The Republic of Ireland’s response to the coronavirus is notable because it appears Ireland has managed to limit the spread of COVID-19, and the number of deaths, much more effectively than its closest neighbour, the UK.
Making direct comparisons between nations’ responses is complicated by a myriad of external factors: climate, population density, median population age, cultural differences, and GDP all make a difference. There may well be no one size fits all approach to handling a pandemic. However, with the geographical proximity, and economic and cultural similarities shared by the UK and Ireland, it is possible perhaps to make some more meaningful comparisons of how the two governments handled the outbreak.
Ireland’s and The UK’s coronavirus responses, and the outcomes, have been very different. With 248000 confirmed cases and over 35000 deaths, both the toll and the rate of deaths in England was much higher. Ireland, however, has so far managed to limit total cases to 24,315 with 1,571 deaths. That leaves the UK’s death rate per infection at 14%, vs 6% in Ireland.
These stark figures have prompted tough questions in the UK about how exactly Ireland managed to contain the virus so much more effectively. Whereas the UK government dragged their feet, Ireland’s took early, proactive steps to build up its healthcare system, ban gatherings and implement social-distancing.
Ireland banned mass gatherings, shut down schools, and encouraged people to work from home from March 12. Both countries issued lockdown orders at roughly the same time, England the 23 March and Ireland the day after. Ireland’s lockdown was much stricter than the UK’s however, instructing citizens at first that they would need to stay indoors for two weeks, with only limited visits per household for shopping allowed. This is in line with the lockdown conditions applied in Italy and eventually in Spain. Ireland’s restrictions have continued to be more stringent than those in the UK during the past 8 weeks.
It is argued that Ireland’s decisive action prevented a sharp surge in COVID-19 patients, which in turn eased the load on hospitals, allowing more people to recover. Ireland’s first coronavirus arrived with a traveller from Italy on February 29, and the first instance of community spread was discovered on March 5.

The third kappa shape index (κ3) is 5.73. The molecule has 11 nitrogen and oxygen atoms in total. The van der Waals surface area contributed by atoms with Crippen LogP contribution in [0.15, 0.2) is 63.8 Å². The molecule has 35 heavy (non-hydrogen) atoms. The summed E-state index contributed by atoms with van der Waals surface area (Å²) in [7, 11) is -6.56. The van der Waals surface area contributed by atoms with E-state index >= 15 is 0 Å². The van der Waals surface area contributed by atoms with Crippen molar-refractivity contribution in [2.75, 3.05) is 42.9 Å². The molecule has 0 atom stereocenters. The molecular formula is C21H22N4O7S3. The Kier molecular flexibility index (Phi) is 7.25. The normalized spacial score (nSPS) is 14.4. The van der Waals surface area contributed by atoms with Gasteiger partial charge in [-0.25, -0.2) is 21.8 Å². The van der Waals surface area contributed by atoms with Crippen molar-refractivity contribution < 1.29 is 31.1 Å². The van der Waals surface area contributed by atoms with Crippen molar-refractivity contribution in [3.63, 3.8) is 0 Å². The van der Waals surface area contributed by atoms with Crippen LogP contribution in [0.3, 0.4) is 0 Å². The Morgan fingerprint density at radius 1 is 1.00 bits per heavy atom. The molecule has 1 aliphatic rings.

Only a few days later, on March 9, Ireland announced that its St. Patrick’s Day festival, one of the biggest days in the calendar in Ireland, would not be taking place this year. Visits to hospitals and long term care settings were restricted by government measures. But most importantly, at this early stage Ireland began to build up its contact tracing, surveillance and testing programs.
Acting on scientific advice, and believing that some children can be carriers of the virus without displaying symptoms, on March 12 Ireland closed all schools, colleges, and childcare. Pubs shut their doors on March 15. However, not until the country had 1,329 cases and seven deaths was an official stay-at-home order issued, on March 24.
Although the timing is similar to the UK, the number underlying these decisions were very different. On March 23rd, when Boris Johnson announced the UK lockdown, UK cases stood at 13,063 and with 422 deaths.
With a significantly lower number of cases and hospitalisations, Ireland did not face the same scramble for medical equipment. Even without significant stockpiles, their early response meant they had plenty of basics like surgical masks, face masks, nitrile exam gloves, infrared temperature scanners, and medical gloves.
More specialised N95 masks, KN95 masks, FFP2 masks, face shields and medical protective gear were reserved for healthcare and key workers, meaning fewer hospital staff were infected, and so were able to continue working and treating patients. There was also no shortage of ventilators, as in the UK and Europe.
Ireland has a young population and is predominantly rural, lacking the many large urban centres found across the UK and many of its European counterparts, which are perfect breeding grounds for a pandemic. Only 13% of the population is over 65, and about 69% of the population live in non-urban areas.
This would of course affect both the spread and rates of mortality, but it seems undeniable their fast reactions prevented a much worse outcome. Ireland is now entering a phase1 of a 5 phase plan to emerge from lockdown.
In Germany and other countries who have fared relatively well, quick reactions, strict social-distancing measures, and mass testing have been shown to be effective. Ireland seems to have excelled in the first two categories. In terms of testing, Ireland still has work to do, but still seem to be outperforming their closest neighbours in the UK on this front too.